Hundreds of thousands of documents containing photos and personal information belonging to patients of the plastic surgery technology company NextMotion have been exposed online through an unsecured Amazon Web Services (AWS) S3 bucket.
The software is able to create before and after pictures and videos of patients during the treatment process.
“In that sense, all your data is covered with the highest requested security level as it is hosted in France on servers authorized by the Haute Autorité de Santé (French Health Authority) – in our case, AWS who is certified.”
The S3 bucket contained approximately 900,000 files, including highly sensitive patient images and videos, as well as plastic surgery, and consultation documents.
“The compromised database contained 100,000s of profile images of patients, uploaded via NextMotion’s proprietary software. These were highly sensitive, including images of patients’ faces and specific areas of their bodies being treated.” reads the post published by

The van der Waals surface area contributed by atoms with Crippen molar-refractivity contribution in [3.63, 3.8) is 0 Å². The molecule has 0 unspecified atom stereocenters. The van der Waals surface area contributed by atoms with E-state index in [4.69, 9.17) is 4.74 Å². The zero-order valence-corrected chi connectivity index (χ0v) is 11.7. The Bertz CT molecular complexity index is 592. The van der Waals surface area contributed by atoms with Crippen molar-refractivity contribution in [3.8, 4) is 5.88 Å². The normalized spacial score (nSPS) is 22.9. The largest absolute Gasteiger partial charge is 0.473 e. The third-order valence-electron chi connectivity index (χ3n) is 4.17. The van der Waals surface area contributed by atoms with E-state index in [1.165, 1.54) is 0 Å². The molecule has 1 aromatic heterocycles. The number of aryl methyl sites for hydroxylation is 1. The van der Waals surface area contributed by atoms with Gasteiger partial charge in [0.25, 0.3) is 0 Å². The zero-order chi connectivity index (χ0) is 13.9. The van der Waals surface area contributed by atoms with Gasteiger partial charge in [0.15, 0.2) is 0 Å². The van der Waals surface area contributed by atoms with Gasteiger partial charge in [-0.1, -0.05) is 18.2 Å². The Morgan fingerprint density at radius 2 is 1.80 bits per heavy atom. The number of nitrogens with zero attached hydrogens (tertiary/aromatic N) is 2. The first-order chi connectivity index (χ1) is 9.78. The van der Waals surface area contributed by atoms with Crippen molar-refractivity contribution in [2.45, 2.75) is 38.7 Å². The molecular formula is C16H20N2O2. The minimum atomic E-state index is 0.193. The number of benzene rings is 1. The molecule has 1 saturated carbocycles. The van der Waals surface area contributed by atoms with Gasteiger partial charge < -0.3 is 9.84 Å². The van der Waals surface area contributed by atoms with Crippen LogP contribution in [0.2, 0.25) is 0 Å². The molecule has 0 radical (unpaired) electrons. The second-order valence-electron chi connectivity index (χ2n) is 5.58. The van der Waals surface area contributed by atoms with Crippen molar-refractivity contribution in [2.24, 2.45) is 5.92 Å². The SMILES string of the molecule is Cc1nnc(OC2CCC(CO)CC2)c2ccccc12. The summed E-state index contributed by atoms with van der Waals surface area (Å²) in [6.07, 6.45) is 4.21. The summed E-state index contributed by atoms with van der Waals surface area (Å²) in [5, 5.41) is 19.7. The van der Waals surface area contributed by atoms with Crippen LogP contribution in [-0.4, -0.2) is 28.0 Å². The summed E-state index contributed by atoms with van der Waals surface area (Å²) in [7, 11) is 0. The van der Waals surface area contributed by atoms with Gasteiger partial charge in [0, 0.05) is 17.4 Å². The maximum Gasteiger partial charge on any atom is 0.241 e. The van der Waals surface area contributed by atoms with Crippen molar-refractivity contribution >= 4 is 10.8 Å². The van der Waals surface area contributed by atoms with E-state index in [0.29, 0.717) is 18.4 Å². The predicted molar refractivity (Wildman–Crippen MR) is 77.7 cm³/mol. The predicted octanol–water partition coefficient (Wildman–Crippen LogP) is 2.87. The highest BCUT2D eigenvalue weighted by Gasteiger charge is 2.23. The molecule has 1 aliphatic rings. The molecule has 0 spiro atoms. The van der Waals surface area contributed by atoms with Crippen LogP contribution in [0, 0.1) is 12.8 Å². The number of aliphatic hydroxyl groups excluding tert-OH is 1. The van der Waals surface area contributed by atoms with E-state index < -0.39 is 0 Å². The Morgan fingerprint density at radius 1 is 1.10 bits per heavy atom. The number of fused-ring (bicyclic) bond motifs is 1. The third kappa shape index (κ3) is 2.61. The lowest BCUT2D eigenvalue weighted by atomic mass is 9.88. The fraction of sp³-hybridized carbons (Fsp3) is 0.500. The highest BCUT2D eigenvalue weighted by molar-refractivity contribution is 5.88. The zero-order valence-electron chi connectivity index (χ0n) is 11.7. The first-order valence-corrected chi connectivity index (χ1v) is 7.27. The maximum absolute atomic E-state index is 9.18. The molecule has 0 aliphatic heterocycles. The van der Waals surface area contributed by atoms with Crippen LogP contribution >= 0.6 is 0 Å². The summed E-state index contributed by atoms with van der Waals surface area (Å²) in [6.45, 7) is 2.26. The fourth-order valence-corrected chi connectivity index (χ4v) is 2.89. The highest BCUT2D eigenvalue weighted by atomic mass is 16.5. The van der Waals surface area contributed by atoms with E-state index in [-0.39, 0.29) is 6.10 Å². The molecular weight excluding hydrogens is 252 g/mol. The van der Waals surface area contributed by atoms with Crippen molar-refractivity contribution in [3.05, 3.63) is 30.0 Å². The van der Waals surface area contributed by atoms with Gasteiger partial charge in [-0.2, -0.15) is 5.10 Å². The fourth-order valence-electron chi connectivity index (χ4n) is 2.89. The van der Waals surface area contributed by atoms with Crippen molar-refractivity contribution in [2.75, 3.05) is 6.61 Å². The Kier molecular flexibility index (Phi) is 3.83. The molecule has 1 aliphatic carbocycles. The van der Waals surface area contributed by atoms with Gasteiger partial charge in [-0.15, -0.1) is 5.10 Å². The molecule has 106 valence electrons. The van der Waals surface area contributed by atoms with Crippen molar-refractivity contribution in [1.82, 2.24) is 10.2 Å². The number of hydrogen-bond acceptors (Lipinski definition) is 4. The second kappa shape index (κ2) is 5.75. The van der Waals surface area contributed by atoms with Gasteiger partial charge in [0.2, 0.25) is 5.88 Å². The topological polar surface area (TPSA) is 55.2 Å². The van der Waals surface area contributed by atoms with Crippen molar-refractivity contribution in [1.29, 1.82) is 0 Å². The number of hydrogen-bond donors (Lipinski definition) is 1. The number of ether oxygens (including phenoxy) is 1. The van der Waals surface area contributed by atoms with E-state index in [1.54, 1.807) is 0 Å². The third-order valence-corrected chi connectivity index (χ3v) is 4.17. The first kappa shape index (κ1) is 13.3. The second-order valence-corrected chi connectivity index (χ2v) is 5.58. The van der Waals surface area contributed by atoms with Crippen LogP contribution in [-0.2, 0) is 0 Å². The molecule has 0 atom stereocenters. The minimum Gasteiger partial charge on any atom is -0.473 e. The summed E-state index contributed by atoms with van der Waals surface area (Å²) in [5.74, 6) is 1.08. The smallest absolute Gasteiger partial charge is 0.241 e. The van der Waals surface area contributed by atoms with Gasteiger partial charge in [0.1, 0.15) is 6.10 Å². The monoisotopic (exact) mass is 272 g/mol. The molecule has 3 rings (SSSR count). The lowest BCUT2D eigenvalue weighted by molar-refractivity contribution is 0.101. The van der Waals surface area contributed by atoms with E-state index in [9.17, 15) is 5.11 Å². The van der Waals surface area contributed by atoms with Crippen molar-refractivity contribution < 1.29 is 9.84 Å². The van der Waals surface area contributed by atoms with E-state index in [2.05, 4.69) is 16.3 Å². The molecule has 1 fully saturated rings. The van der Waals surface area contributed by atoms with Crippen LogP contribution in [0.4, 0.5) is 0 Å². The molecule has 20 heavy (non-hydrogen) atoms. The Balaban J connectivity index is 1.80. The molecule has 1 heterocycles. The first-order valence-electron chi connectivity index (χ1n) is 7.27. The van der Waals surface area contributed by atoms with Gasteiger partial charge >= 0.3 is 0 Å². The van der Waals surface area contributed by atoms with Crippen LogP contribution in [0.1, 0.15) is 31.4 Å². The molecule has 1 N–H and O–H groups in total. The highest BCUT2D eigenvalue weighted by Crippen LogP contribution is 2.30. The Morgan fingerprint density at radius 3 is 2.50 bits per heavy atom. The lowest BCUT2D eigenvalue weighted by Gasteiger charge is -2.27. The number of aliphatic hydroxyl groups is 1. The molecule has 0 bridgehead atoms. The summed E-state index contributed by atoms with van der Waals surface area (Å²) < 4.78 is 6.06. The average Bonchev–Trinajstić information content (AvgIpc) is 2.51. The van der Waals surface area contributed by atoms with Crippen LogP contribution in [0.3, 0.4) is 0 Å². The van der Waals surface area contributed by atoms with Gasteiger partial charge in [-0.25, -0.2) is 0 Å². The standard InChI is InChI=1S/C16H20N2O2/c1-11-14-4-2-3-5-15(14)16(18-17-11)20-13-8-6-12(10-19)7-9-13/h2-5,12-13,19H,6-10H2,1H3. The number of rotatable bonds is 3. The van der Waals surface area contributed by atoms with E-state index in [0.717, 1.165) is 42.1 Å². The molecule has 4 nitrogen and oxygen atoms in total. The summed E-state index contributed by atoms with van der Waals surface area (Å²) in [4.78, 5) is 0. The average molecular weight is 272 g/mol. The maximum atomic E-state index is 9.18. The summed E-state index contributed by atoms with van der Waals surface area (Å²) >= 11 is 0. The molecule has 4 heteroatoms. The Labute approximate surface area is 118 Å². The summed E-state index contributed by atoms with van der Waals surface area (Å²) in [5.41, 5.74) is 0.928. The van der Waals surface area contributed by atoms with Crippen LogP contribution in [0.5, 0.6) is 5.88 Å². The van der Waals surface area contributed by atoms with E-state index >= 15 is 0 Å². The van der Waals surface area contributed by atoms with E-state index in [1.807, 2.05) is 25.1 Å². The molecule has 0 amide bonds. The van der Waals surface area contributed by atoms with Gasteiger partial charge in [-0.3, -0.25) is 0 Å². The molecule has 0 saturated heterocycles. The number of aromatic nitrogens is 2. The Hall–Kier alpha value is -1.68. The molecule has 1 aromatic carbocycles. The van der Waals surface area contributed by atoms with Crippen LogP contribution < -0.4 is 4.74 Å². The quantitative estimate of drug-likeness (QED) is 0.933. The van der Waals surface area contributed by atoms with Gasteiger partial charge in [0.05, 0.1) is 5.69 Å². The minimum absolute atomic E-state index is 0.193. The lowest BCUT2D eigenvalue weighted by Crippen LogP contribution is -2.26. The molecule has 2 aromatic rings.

The personal patients’ information viewed by the experts included invoices for treatments, outlines for proposed treatments, video files, including 360-degree body and face scans, profile photos of the patients (both facial and body).
According to NextMotion, patient data stored in the unsecured database “had been de-identified,” but
“We were informed on January 27, 2020, that a
Experts explained that the type of data leaked online can be abused to target patients in a wide range of malicious activities, including scams, fraud, and phishing and other attacks.
Below the timeline of the discovery of the data leak:
In October 2017, another incident affected plastic surgery patients. The celeb London Bridge Plastic Surgery clinic confirmed in a statement that it was the victim of a cyber attack, the alleged culprit is a well-known hacker that goes online with the moniker The Dark Overlord.